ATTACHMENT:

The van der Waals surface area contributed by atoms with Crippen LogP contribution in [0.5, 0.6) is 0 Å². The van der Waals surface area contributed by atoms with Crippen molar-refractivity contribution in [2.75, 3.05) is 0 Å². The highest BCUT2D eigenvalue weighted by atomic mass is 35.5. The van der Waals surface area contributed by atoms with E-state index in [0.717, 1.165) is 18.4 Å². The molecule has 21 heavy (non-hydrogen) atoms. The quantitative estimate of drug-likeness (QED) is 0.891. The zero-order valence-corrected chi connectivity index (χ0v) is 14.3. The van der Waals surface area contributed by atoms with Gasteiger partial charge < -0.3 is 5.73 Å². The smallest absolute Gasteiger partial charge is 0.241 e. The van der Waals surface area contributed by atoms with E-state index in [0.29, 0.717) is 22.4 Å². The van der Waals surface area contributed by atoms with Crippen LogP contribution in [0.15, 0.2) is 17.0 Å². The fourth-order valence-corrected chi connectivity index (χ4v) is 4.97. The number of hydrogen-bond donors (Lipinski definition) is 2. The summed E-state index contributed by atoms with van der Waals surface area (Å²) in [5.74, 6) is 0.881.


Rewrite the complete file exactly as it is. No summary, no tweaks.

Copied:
The van der Waals surface area contributed by atoms with Crippen LogP contribution in [0.5, 0.6) is 0 Å². The van der Waals surface area contributed by atoms with Crippen molar-refractivity contribution in [2.75, 3.05) is 0 Å². The highest BCUT2D eigenvalue weighted by atomic mass is 35.5. The van der Waals surface area contributed by atoms with E-state index in [0.717, 1.165) is 18.4 Å². The molecule has 21 heavy (non-hydrogen) atoms. The quantitative estimate of drug-likeness (QED) is 0.891. The zero-order valence-corrected chi connectivity index (χ0v) is 14.3. The van der Waals surface area contributed by atoms with Gasteiger partial charge < -0.3 is 5.73 Å². The smallest absolute Gasteiger partial charge is 0.241 e. The van der Waals surface area contributed by atoms with E-state index in [0.29, 0.717) is 22.4 Å². The van der Waals surface area contributed by atoms with Crippen LogP contribution in [0.15, 0.2) is 17.0 Å². The fourth-order valence-corrected chi connectivity index (χ4v) is 4.97. The number of hydrogen-bond donors (Lipinski definition) is 2. The summed E-state index contributed by atoms with van der Waals surface area (Å²) in [5.74, 6) is 0.881.